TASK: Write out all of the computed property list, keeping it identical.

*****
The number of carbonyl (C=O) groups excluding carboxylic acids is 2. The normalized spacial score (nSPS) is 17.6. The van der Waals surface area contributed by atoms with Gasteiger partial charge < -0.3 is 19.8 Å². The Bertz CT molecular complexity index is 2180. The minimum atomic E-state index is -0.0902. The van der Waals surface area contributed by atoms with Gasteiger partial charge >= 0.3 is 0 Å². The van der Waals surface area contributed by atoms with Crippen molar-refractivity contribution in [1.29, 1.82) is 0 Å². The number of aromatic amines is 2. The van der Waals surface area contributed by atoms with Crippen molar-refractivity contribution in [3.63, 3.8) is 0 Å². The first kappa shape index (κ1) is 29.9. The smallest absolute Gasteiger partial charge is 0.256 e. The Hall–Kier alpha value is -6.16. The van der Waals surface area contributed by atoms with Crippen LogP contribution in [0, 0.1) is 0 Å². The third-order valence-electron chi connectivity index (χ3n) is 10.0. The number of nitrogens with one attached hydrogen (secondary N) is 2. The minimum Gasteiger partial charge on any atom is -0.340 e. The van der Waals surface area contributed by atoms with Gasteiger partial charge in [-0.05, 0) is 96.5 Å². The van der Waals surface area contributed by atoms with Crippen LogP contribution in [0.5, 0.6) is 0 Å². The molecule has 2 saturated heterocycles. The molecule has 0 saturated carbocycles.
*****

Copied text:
The number of carbonyl (C=O) groups excluding carboxylic acids is 2. The normalized spacial score (nSPS) is 17.6. The van der Waals surface area contributed by atoms with Gasteiger partial charge < -0.3 is 19.8 Å². The Bertz CT molecular complexity index is 2180. The minimum atomic E-state index is -0.0902. The van der Waals surface area contributed by atoms with Gasteiger partial charge >= 0.3 is 0 Å². The van der Waals surface area contributed by atoms with Crippen molar-refractivity contribution in [1.29, 1.82) is 0 Å². The number of aromatic amines is 2. The van der Waals surface area contributed by atoms with Crippen molar-refractivity contribution in [3.63, 3.8) is 0 Å². The first kappa shape index (κ1) is 29.9. The smallest absolute Gasteiger partial charge is 0.256 e. The Hall–Kier alpha value is -6.16. The van der Waals surface area contributed by atoms with Crippen LogP contribution in [0, 0.1) is 0 Å². The third-order valence-electron chi connectivity index (χ3n) is 10.0. The number of nitrogens with one attached hydrogen (secondary N) is 2. The minimum Gasteiger partial charge on any atom is -0.340 e. The van der Waals surface area contributed by atoms with Gasteiger partial charge in [-0.05, 0) is 96.5 Å². The van der Waals surface area contributed by atoms with Crippen LogP contribution in [0.5, 0.6) is 0 Å². The molecule has 2 saturated heterocycles. The molecule has 0 saturated carbocycles.